Matt Wallace, student: I don't think there is an age which is considered "too old" for the program. Most MBA classes involve group work. I've worked with many "older" students (40+ for sure!) and it's great because they have a lot to offer the group in terms of experience, and often have novel insight on topics. There are also excellent executive MBA programs offered by many schools, including Schulich, for experienced managers. It's never too late to further develop your business skills (and salary!).
Lisa Wiens, recent grad: I don't think you're ever too old to do an MBA and I do think that in most cases it will have a positive impact on your salary.
However, it's important to have realistic expectations. Many of the firms that recruit a large number of MBAs are looking for people who are adaptable, mouldable, can be trained, and will demonstrate a healthy respect for their superiors. Older candidates are sometimes perceived to be more "set in their ways," and therefore may be less attractive to large employers.
That being said, it will be important to consider how you're perceived by potential employers, and market yourself accordingly. As well, you may also want to be more selective in terms of the employers you target post-graduation.
Sharda Prashad, moderator: A reader asks, "Who would be 'true' target students of executive MBA programs such as the Queen's-Cornell or the Kellog Schulich? I realize both programs posted the average or 'typical' profiles of their students such as years of experience, etc. Would someone who is younger than the average age and has fewer years of average experience relative to the typical numbers posted have a lesser chance of admitted to the program? Thanks."
Dean Saunders: The ideal student for Queen's-Cornell and the Kellog-Schulich programs is someone with an international focus who wants to broaden their opportunities and fast-track their career.
The average age of a student in the Queen's-Cornell program is 34 and the range is from 28 to 50. We assess applications as a whole - the quality and extensiveness of an applicant's work experience is a key factor in our decision.
Sharda Prashad, moderator: The program I attended did have people who were younger and with a few years less experience than others. If you are interested in pursuing an EMBA, it doesn’t hurt to attend the information sessions and ask course directors about your specific situations. You may find you need to wait a few years, but at least you asked!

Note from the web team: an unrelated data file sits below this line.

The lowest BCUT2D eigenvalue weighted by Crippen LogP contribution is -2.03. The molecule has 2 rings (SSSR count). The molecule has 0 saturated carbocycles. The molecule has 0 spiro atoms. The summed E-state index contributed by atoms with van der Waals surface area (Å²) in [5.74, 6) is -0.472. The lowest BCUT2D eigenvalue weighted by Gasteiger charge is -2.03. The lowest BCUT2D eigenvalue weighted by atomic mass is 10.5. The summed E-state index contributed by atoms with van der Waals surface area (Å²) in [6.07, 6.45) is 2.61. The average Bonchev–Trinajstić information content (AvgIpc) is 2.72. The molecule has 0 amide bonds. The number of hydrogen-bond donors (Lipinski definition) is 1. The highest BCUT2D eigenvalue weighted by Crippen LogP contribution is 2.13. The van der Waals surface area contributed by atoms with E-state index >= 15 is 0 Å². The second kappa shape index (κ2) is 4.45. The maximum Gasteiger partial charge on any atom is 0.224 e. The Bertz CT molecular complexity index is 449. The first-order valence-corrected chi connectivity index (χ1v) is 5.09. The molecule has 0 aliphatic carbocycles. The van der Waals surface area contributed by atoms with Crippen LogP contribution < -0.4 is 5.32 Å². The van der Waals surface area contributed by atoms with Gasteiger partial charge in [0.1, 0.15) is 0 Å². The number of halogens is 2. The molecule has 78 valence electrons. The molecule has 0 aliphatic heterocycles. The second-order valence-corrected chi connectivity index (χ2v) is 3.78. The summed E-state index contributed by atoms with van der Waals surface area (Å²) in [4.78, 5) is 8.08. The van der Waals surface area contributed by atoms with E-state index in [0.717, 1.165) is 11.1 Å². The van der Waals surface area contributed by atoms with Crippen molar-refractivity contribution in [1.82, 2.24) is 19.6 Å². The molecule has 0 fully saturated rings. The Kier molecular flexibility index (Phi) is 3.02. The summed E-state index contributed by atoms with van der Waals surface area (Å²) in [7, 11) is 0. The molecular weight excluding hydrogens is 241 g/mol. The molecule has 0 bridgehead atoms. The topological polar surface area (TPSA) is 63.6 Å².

Sharda Prashad, moderator: A reader asks what the impact is of enrolling in a shorter MBA program. "A number of high-powered Canadian business schools, including Western and Queen's, have focused on intensive 12-month MBA programs in contrast to the more traditional two-year, eight-month segments, program format.
What implications, if any, do you folks feel this will have for new MBA graduates when compared against graduating candidates from schools where the two-year program structure is still in place? What feedback has "corporate Canada" provided about the apparent growth in and student preference of the 1 year educational format?"
Lisa Wiens, recent grad: First and foremost, corporate Canada is looking for intelligent, strategic, well-trained graduates. If schools can develop such individuals in 12 months rather than 16, then I believe graduates will find jobs.
There are a number of factors to consider in determining what program is right for you. In a 12-month program, recruiting season comes sooner, so there is not a lot of time for "soul searching." Therefore, it is important to enter such a program with a high level of self awareness. That is not to say that you have to know exactly what job you want, but I would encourage you to think about what type of job you think you'd enjoy and why.
Additionally, a 12-month program is extremely demanding. It requires students to jump in head first and commit their full selves to the experience. If you're not someone who works well under pressure, this may not be the program for you.
Finally, a 12-month program minimizes the time you're without an income, thereby reducing the cost of the program.
Sharda Prashad, moderator: Also, a longer program allows you more time to network with your peers. Your fellow students will be future business contacts. A shorter program could mean you’ll have less time to establish this network.
Matt Wallace, student: The MBA program is a high-pressure experience to begin with. It would become even more so when you compress such a volume of material into 12 months. But once again, I think it's a matter of preference. If you'd like to approach your education as a "sprint" and that works for you and fits with your career situation, then go for it!
Schulich is quite flexible with regard to program structuring as it allows for continuous enrolment (ie. you don't have to take a semester off, you can go "straight through"), switching between part- and full-time depending on what's happening in the rest of your life, and fast-tracking with the appropriate prerequisite courses from undergrad.
With respect to corporate Canada's perception, I would say the amount of work you put into your MBA will be recognized as such, whether it took you two years or 12 months.
Sharda Prashad, moderator: I'd like to thank all three of our panelists for participating in today's roundtable discussion on choosing an MBA. Also, thanks to readers for sending in so many great questions. An MBA is a lot of work but it can also be a very rewarding experience. I hope today's roundtable helped.